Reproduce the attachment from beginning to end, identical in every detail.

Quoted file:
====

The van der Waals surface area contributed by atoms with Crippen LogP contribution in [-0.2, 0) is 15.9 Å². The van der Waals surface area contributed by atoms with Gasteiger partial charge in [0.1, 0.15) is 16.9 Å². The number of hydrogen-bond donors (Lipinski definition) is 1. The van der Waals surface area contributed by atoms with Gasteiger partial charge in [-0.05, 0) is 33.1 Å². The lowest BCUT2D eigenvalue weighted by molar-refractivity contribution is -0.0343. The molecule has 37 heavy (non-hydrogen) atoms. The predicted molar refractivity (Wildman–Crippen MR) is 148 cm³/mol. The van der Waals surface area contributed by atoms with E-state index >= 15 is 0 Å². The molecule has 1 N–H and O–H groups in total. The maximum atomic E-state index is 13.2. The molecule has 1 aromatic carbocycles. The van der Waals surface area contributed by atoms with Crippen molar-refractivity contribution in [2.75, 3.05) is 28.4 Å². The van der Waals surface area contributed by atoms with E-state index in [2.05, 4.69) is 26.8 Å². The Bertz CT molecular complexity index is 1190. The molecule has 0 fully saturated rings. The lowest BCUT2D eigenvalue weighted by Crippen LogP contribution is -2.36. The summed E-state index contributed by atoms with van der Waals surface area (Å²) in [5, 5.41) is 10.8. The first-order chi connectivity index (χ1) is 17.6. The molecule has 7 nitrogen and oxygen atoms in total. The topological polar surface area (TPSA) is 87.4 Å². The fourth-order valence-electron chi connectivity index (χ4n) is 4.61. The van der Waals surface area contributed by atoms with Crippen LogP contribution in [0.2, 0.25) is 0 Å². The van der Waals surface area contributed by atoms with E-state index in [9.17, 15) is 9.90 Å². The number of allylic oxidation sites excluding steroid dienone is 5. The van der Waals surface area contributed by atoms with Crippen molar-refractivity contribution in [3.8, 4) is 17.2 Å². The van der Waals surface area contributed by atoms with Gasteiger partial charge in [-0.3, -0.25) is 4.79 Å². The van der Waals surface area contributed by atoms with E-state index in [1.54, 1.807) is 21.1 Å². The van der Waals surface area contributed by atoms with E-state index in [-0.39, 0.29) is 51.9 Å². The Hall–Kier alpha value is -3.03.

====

The van der Waals surface area contributed by atoms with Crippen LogP contribution in [-0.2, 0) is 15.9 Å². The van der Waals surface area contributed by atoms with Gasteiger partial charge in [0.1, 0.15) is 16.9 Å². The number of hydrogen-bond donors (Lipinski definition) is 1. The van der Waals surface area contributed by atoms with Gasteiger partial charge in [-0.05, 0) is 33.1 Å². The lowest BCUT2D eigenvalue weighted by molar-refractivity contribution is -0.0343. The molecule has 37 heavy (non-hydrogen) atoms. The predicted molar refractivity (Wildman–Crippen MR) is 148 cm³/mol. The van der Waals surface area contributed by atoms with E-state index >= 15 is 0 Å². The molecule has 1 N–H and O–H groups in total. The maximum atomic E-state index is 13.2. The molecule has 1 aromatic carbocycles. The van der Waals surface area contributed by atoms with Crippen molar-refractivity contribution in [2.75, 3.05) is 28.4 Å². The van der Waals surface area contributed by atoms with E-state index in [2.05, 4.69) is 26.8 Å². The Bertz CT molecular complexity index is 1190. The molecule has 0 fully saturated rings. The lowest BCUT2D eigenvalue weighted by Crippen LogP contribution is -2.36. The summed E-state index contributed by atoms with van der Waals surface area (Å²) in [5, 5.41) is 10.8. The first-order chi connectivity index (χ1) is 17.6. The molecule has 7 nitrogen and oxygen atoms in total. The topological polar surface area (TPSA) is 87.4 Å². The fourth-order valence-electron chi connectivity index (χ4n) is 4.61. The van der Waals surface area contributed by atoms with Crippen LogP contribution in [0.2, 0.25) is 0 Å². The van der Waals surface area contributed by atoms with E-state index in [9.17, 15) is 9.90 Å². The number of allylic oxidation sites excluding steroid dienone is 5. The van der Waals surface area contributed by atoms with Crippen molar-refractivity contribution in [3.8, 4) is 17.2 Å². The van der Waals surface area contributed by atoms with Gasteiger partial charge in [-0.3, -0.25) is 4.79 Å². The van der Waals surface area contributed by atoms with E-state index in [1.54, 1.807) is 21.1 Å². The van der Waals surface area contributed by atoms with E-state index in [-0.39, 0.29) is 51.9 Å². The Hall–Kier alpha value is -3.03.